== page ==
News quiz
Current affairs quick quiz
Property in the Republic of Turkey
Saundra Satterlee and the house market in Turkey
Free trial

Keeping up appearances

Sunday October 8, 2006

Anthea Rowan

Finding the perfect Christmas tree is a challenge anywhere in the world: it?s got to be exactly the right height (so assorted family members can all reach to decorate it, or not reach at all, depending on whether or not they?re liable to try and tug all the baubles off and bring the whole thing crashing to the floor). It?s got to be the right shape ? you want it to be perfectly proportioned so that it doesn?t look all squiffy (well, not until you?ve at least begun to enjoy some Christmas spirit) and you want it to be perfectly fresh and deeply ever(lastingly)green; no good having a tree that?s frantically shedding needles and turning brown on Christmas eve.

But finding the perfect Christmas tree in Africa is somewhat more challenging. For a start, there are no European fir plantations to hand. It is possible to buy a branch illegally lopped off a Cyprus tree from one of the entrepreneurs who have sprung up on the roadside. These opportunists know a good thing when they see it: white women hell-bent on simulating the perfect White Christmas despite the fact they?re several thousand miles from the Northern Hemisphere in temperatures in the mid 30s. It?s a good idea to cash in on what they perceive, in an essentially Muslim country, as a European eccentricity: cutting a perfectly good tree down only to decorate it rather than chop it up for firewood. But they haven?t quite got the window dressing right: the trees don?t really resemble their European counterparts, all glitzy with tinsel and fairy lights. No. These are propped up in Kimbo tins and have been hastily adorned with trailing purple loo paper.

Consequently I ? and more importantly, my children ? don?t find them terribly appealing. Instead we resort to sourcing our own tree. And after 15 years of being obliged to do so (because as a mother you are always obliged to do so, even if you live in the Sahara and the only tree around is the date palm) I have become quite adept at it. When the children were tiny, we used to decorate the branch of a thorny acacia: the perfect you-can-look-but-don?t-touch arrangement. Fragile glass balls and potentially dangerous fairy lights were safely out of reach. Or rather, within reach but after one grab, they learned not to try again.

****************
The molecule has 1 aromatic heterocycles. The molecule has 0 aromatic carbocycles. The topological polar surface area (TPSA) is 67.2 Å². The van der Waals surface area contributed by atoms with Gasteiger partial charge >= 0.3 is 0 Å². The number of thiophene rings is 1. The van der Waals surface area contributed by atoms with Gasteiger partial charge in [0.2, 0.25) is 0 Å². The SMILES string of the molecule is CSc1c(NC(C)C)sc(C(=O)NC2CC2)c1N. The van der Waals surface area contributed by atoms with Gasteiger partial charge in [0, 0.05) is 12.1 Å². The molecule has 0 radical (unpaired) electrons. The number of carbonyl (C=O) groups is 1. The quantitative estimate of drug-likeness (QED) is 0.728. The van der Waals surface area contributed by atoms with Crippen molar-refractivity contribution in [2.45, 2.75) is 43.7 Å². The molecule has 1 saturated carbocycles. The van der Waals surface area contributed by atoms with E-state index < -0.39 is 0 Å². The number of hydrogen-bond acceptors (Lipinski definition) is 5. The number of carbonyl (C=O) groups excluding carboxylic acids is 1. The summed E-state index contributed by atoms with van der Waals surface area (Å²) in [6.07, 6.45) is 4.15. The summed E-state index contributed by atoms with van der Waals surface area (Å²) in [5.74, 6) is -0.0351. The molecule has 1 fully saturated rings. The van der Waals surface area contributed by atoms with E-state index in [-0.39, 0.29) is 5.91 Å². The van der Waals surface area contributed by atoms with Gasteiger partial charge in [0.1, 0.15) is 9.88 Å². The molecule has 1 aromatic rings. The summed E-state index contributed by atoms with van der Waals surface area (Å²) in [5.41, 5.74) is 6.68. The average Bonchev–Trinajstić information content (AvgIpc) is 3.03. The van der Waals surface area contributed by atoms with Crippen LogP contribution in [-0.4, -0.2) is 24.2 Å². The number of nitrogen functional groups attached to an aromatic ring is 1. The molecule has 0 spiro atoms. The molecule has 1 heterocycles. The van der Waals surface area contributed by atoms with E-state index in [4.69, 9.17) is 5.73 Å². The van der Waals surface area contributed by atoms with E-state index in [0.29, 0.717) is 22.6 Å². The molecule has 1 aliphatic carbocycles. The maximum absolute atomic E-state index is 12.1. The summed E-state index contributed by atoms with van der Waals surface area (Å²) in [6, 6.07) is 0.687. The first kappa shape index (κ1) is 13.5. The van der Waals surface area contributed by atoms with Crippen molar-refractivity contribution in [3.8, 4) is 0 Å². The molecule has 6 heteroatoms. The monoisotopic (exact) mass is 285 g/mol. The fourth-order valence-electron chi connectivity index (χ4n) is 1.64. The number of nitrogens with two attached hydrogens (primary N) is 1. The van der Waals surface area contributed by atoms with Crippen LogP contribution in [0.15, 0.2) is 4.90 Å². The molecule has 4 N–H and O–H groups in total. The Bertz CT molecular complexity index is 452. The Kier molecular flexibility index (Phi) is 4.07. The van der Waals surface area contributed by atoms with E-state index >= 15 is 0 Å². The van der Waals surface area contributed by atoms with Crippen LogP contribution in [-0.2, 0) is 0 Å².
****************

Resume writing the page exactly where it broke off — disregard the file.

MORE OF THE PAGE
Last year I foolishly decided we?d have a palm. Not the one we sit under in the Sahara because we don?t actually live in the Sahara, that was simply my analogy to point out children?s bloody-mindedness about Christmas trees. Rather the one that had died and fallen over in the garden after it was flattened by a collapsing power line. It was still green. And it looked the perfect size lying on the lawn. It was, I discovered, quite a lot larger than I thought once I?d got it inside. We planted it in a bucket, weighted with rocks, and my son noted ? just in case his mother was so stupid she hadn?t already made the observation herself ? that it really did look a great deal bigger inside than out.

We decorated it. And then it fell over. Amelia decided the decorations were inadequate and began to weigh one side down with all the jewellery she owns, some of not insignificant weight, being made of ceramic. In order to prevent it toppling again we secured it to the beams and the sideboard behind (which began to slide ever so slightly across the floor). To no avail, it fell over again. So we chucked it out: if you?re not up to the job, that?s that I?m afraid.

Tree Mk II was a branch hacked from a big fig behind the house. It was more modest in size (didn?t poke your eyes out every time you walked from the sitting room to the kitchen, nor did it threaten to pull the house down or drag the furniture across the floor). We decorated it on Sunday evening. It looked lovely. Until Monday when it looked like a branch festooned with a few decorations and a lot of popodoms; the leaves were parched and crisp and shedding fast. The children looked woebegone.
Fed up I went for a long walk and discovered at the far end of the farm some glorious weeds: tall enough for stars and angels at the top without being too tall to decorate, light so it wasn?t in danger of becoming desiccated (so it wouldn?t dry further and look like remnants of Indian takeaway). I uprooted it and dragged it home. As I mentioned, it wasn?t heavy, but 30 minutes later it had gained weight. I got it home and showed if off delightedly to the family and told them they must love me for it as I?d dragged it, on my own, sweating buckets, from miles away. ?But Mum,' said Amelia, ?there?s a whole load of those weeds outside the garden fence.? Mk II was tossed out and my weeds, supplemented with some of Amelia?s, were put in the long-suffering bucket and we decorated for the third time in three days.

I poured myself a large celebratory drink. And I bought the kids extra fairy lights to make up for subjecting them to so much decorating (I almost succeeded in putting them off Christmas trees for good, but sadly not quite). The ?treeweeds? looked lovely: sort of boho chic. I crossed my fingers that it wouldn?t catch fire with all that electricity surging around kindling-dry branches. And it didn?t.

Thankfully the farm has produced a proliferation of similar weeds this year and I know just where to find them: right outside the garden fence.

Inspired? If this strikes a chord with you, why don't you share your experiences with other Guardian Abroad readers? Visit our talkboards and spark up a conversation. Or if you're interested in submitting an article, look at our editorial policy to find out how.

View more articles in the Family category
View more articles about Tanzania

Advertiser Links